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SEO is dead; long live quality content
Google is making search engine optimisation more and more complex as it strives to improve the quality of its search results and deliver only the most relevant online content to users.
But how is “relevance” determined?
It’s less and less about ‘behind the scenes’ SEO techniques and more and more about the quality of content and the levels of genuine engagement with an organisation or brand. That means people need to read your content, share it on their social networks, respond to it by leaving comments and really engage with your brand.
The social media aspect, which used to only form a part of the SEO puzzle, is becoming more influential. So if you're using social networks in your communications activity, the pressure is on to create great, sharable, engaging content that supports your overall business strategy, and become an active participant on social platforms. But what’s the best way to do it and what are the dos and don’ts?
How to ensure that your content is seen by more people, and the right people.
Avoid sales pitches
– think about what your customers really want to hear; put yourself in their shoes and prepare content that fulfils their needs. Inform clients of industry trends and share updates, write positive stories in which your brand has had an influence, but always be wary of the sales angle. Social media is about building relationships, reputations and trust, rather than making an instant sale. The more you’re able to establish that trust, the more the sales will ultimately come.
Make it real -
content that gets highly shared is content that is sincere and has really happened. Having a great story to tell – perhaps about how you have helped a customer – can show the genuine passion and personality of your brand (if it’s written in an engaging and non-salesy way).
Take time to engage and participate.
Once you’ve selected the social media platforms that are relevant to you and your business, participate as much as you can and encourage high levels of engagement. You can do this by offering advice, asking questions, sharing links to online content (and not always from your own company website or blog) and, over time, you’ll be seen as the expert in your field.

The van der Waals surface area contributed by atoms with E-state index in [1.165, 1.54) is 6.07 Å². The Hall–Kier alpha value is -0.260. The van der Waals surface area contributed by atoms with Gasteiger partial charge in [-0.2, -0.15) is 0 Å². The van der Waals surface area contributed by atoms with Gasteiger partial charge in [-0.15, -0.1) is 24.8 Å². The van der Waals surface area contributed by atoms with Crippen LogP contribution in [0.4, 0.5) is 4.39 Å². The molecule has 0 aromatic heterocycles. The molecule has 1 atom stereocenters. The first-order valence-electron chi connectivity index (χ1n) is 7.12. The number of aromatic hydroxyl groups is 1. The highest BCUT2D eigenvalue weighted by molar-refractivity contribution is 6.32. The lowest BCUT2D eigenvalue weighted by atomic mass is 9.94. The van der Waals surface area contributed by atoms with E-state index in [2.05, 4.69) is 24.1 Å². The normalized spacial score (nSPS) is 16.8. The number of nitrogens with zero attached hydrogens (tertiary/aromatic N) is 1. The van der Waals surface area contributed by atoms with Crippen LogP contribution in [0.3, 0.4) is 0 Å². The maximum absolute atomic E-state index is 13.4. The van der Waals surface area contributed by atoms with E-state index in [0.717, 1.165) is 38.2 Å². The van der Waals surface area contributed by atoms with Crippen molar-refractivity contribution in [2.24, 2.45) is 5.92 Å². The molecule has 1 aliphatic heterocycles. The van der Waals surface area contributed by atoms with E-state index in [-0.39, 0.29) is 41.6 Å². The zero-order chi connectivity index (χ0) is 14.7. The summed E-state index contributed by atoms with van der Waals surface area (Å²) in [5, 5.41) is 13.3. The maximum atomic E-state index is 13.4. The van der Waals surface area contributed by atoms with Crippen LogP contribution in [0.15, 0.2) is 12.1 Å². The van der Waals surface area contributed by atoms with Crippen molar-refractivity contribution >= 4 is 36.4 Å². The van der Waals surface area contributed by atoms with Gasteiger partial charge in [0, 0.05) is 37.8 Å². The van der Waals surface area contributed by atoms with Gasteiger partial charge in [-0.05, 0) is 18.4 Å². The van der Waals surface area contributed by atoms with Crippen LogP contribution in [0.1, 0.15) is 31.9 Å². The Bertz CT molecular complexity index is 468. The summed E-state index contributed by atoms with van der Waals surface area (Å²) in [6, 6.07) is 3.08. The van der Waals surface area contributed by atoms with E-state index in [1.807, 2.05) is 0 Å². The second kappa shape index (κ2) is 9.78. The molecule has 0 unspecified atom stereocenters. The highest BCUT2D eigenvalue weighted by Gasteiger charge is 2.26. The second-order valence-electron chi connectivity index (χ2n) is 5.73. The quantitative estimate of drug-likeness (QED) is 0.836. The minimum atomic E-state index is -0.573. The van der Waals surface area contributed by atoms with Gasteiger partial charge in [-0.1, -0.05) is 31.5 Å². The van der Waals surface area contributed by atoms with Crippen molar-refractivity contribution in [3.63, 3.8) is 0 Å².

– set out to become the trusted expert in your industry. Try and think differently, put forward an alternative view, don’t be afraid to share knowledge, and always be accurate – that includes good spelling and grammar!
– the onus doesn’t have to fall on one person. Share the workload amongst colleagues, but ensure those colleagues are on board with your corporate strategy and goals; keep the standards high and make sure the tone of voice and messages are consistent with your brand at all times.
Maintain the momentum
– if you create a blog and rarely update it you won't gain momentum and will surely lose interest from those you did reach.
– don’t just focus on creating great content for your own website or blog; with a bit more effort (and the help of a
good PR agency
) you could pitch it to an industry specific magazine. From opportunities to provide guest blog posts on third-party sites to content distribution services, there are plenty of ways to ensure that your content is seen by more people, and the right people.
It takes time and investment, but by being present and becoming a trusted part of the conversation, you will establish better relationships for longer-term business opportunities. To succeed, focus on creating engaging content and distributing it to the right people, in the right way.
To succeed, focus on creating engaging content and distributing it to the right people, in the right way.
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